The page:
The shots are not random; they are carefully targeted by powerful electromagnets, the big coils of wire around the throat of the CRT if you've ever looked inside a TV or monitor. Starting at the upper left corner of the screen, the gun is swept across at a constant speed. Shots are fired at the spots that need to be lit up to form part of an image. When the gun has swept all the way across to the right edge, firing is halted while it is aimed at the left edge again, slightly lower than on the first pass. Thus, the spray of shots forms rows across the screen. Several rows are required to form a character. For example, alphanumeric characters for many computers are eight lines tall. To see this, type some spaces in inverse video. If you look closely, you'll see that the reverse space character is a stack of thin, closely spaced lines rather than a solid block.
The drawing process must be repeated over and over because the bullet holes of light glow for only a fraction of a second before fading away. In most computers, the screen is redrawn every 1/60 second. If you had a very fast stopwatch that you started when the gun began firing at the upper left corner, you could read the elapsed time on the watch when the spray of electrons reached any particular point on the screen and, from this reading, determine how far you were from the starting position at the upper left.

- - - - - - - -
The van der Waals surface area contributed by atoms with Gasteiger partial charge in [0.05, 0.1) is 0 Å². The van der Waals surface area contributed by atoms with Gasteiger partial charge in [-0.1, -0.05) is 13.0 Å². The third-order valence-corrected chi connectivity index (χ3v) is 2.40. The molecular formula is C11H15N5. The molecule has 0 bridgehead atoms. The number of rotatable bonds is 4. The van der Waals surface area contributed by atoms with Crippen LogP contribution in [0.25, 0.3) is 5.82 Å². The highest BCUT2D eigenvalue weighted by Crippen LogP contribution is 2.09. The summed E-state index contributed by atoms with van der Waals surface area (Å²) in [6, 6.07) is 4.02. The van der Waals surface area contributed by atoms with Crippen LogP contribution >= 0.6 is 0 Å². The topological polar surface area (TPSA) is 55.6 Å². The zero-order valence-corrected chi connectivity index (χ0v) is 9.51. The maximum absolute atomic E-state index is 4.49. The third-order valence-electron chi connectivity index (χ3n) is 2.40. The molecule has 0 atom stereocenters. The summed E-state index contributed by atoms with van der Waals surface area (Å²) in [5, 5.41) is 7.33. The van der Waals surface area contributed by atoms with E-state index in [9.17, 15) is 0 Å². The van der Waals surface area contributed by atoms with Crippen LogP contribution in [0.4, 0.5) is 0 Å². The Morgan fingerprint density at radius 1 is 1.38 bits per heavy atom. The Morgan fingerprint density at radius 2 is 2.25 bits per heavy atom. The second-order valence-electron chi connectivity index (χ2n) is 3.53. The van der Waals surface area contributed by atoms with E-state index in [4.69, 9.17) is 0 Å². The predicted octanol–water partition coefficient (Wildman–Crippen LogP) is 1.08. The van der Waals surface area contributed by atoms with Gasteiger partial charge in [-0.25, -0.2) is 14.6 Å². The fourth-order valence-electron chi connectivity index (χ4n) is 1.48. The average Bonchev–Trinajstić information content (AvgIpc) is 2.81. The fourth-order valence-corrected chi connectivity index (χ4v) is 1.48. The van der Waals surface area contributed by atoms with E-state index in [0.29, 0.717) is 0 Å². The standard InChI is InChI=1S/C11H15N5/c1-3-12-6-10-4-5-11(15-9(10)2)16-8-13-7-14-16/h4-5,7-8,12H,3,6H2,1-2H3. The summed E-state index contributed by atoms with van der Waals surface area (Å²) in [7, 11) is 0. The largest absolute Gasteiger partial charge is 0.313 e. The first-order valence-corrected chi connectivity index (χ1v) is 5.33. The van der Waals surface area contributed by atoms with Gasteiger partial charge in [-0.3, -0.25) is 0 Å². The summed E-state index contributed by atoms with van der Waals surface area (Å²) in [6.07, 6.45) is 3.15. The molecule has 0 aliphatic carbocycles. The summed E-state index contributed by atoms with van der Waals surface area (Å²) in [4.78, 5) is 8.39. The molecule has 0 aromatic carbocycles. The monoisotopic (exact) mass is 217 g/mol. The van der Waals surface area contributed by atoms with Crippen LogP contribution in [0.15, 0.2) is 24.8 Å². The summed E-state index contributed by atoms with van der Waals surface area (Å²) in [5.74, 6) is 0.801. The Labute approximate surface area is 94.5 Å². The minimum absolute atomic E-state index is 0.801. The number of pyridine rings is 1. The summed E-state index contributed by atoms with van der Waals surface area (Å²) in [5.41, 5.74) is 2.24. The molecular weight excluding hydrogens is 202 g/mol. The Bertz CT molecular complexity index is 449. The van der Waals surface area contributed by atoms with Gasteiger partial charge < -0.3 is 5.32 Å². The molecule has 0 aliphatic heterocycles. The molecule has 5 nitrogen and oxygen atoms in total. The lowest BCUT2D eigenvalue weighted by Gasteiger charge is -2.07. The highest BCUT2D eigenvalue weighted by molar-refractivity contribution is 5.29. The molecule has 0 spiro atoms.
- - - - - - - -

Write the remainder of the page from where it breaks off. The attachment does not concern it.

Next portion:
This is the secret of light pen operation. In its simplest form, the pen is a plastic cylinder housing a phototransistor, a light-activated switch. (The phototransistor is what you see behind the lens at the end of the pen.) When the pen is held to the screen, the beam of electrons which light up the screen triggers the phototransistor, causing it to signal the computer that the beam has been detected. The computer must then check its video stopwatch to see how much time has elapsed since it started drawing the screen. It can then compute where on the screen the pen is being held.
If the screen is being drawn many times a second, the pen will detect the spray of electrons each time the screen is drawn. Since the spots of light are so small, the pen may be triggered at a slightly different point each time. The readings you get from simple pens can thus be somewhat unsteady, especially for the horizontal location of the pen. Programs written for simple pens usually require that you touch a key on the keyboard to tell the computer when you want the reading to be accepted.
More sophisticated (and hence more expensive) pens have additional circuitry which allows them to latch after triggering so that the readings do not change every time the screen is drawn. This means the readings will be much more stable, and that you will not need to use the keyboard. A switch in the pen tells it when to hold the current reading. In some, the switch is built into the nose of the pen so that you latch the reading by simply pressing the pen against the screen.
If you want to use a light pen or a graphics tablet with your own programs, keep in mind that they won't draw on the screen for you. Like a joystick or a set of paddles, the pen or pad provides only numeric readings. It's up to you to write the software which will decipher the input from the pen or tablet and then accomplish something in your program.